Although it seems that natural resource development has only recently come under intense criticism there has been throughout history a continuing dichotomy between man's desires to develop the land through exploitation at the expense of others and his desire to maintain his home environment relatively unchanged from the condition he is used to. Rock quarries and strip mines always required some degree of economic or governmental force to win grudging acceptance in their immediate neighborhood. The automobile and the large earthmoving machines that gave us the power to disrupt the land rapidly have pushed this always present tension to its present point.

Now, natural resource developers, being driven to the wall, are rapidly becoming advocates of regional planning - on their terms. They indulge in much discussion of alternative sources and of rehabilitation of disturbed lands. Essentially the resource developers still want as much freedom to explore and develop as they can gain from other uses.

The alternatives for cooperative management in Alaska for the future need through discussion now so that the framework for their implementation can be incorporated in one of the three land use planning bills presently before the Congress.

Recently, former Secretary of the Interior Hickel has again brought forward the proposal that all federal land management programs should be brought under one agency in order that fractionated management in the federal sector in Alaska could be avoided. This agency would, it is assumed, carry out the mandate of the Congress regarding national parks, wildlife refuges, national forests and other national priorities. Supposedly, more rational management of these missions would be created by having one management agency.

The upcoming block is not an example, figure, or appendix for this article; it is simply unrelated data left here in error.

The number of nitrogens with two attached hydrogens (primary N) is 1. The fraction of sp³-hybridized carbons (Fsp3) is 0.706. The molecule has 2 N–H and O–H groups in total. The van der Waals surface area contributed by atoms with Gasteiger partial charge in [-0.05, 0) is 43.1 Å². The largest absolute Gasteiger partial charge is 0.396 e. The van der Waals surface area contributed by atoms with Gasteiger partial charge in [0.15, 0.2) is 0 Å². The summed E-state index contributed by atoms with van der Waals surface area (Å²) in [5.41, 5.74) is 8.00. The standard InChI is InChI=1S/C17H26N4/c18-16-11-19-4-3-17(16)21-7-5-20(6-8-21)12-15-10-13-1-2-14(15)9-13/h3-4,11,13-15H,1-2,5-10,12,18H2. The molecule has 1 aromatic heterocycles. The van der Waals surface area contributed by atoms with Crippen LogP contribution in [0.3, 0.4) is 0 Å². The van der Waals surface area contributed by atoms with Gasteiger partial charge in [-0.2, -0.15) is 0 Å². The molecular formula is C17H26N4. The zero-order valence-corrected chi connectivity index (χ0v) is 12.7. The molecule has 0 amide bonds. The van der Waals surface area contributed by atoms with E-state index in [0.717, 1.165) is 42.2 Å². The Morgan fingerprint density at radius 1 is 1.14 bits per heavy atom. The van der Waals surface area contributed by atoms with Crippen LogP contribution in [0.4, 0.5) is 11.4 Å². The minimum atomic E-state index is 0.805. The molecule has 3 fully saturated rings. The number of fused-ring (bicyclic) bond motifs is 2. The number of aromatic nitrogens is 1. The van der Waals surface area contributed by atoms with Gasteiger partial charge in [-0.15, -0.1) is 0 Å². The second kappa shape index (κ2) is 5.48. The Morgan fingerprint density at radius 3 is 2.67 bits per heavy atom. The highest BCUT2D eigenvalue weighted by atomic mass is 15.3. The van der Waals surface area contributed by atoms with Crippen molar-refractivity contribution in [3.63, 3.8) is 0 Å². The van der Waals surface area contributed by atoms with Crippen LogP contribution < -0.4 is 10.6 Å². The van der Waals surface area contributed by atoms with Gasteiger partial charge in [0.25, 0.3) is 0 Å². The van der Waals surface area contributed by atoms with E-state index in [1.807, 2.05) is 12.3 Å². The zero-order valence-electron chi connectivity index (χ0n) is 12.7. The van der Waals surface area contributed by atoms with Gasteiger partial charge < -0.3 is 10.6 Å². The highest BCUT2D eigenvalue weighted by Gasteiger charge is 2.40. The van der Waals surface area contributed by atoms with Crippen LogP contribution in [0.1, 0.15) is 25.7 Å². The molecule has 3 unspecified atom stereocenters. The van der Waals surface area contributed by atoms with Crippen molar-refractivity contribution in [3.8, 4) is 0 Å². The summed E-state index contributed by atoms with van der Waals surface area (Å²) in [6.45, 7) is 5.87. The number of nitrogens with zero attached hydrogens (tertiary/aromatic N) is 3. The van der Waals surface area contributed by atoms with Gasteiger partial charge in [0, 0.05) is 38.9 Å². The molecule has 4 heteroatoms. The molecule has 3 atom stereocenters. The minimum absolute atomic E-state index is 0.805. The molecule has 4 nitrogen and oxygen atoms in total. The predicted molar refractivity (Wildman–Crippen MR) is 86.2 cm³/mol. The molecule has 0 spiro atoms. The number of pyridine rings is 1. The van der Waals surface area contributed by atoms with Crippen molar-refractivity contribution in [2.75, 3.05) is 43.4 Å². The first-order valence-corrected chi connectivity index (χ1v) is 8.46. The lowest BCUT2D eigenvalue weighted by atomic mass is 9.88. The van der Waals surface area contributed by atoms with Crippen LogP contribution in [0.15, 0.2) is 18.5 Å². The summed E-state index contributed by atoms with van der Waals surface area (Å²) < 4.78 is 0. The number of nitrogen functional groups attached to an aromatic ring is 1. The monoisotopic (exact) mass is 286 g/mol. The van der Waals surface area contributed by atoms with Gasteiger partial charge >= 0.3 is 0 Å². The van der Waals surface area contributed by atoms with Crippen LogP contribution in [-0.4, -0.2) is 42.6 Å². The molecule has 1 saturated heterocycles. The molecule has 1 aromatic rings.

The result of this for the State of Alaska would be that it would have to deal with one very powerful agency rather than several who are just powerful. With all federal lands under one jurisdiction, the perception of a federal state within the State of Alaska would become even more pervasive than it is at present. While Alaska must deal now with the Secretary of Interior ultimately on most matters of federal lands, except for National Forests, there is a certain advantage for the state in fact that the Secretary must take into account the competing interests of the various land management agencies in reaching his decisions and the state and local governments can work through any or all of these agencies in order to advance local positions.

If there are to be no specially designated lands and all federal lands are to be managed as general purpose lands then this proposal would have more validity. However, the whole concept of multiple use and general purpose land management is in such a quandary of defining its real aims at present that it would seem most perilous to create a new superagency with a role to manage all federal lands on such a basis.

Another alternative that has been discussed is to create a federal commission to coordinate federal land management and regional planning efforts. This would be, in effect, a resurrection of the Federal Field Committee for Development Planning in Alaska. This group would ideally form joint committees with state agencies in various areas to achieve cooperative planning. This is certainly a better alternative then the present Land-Use Planning Commission which is forced to adopt a regional planning coordination role to accomplish its more narrowly defined mission under the Native Claims Settlement Act. Such a commission could act as a focus for federal policy and would still allow the state and local governments the option of coordination directly with agencies when necessary.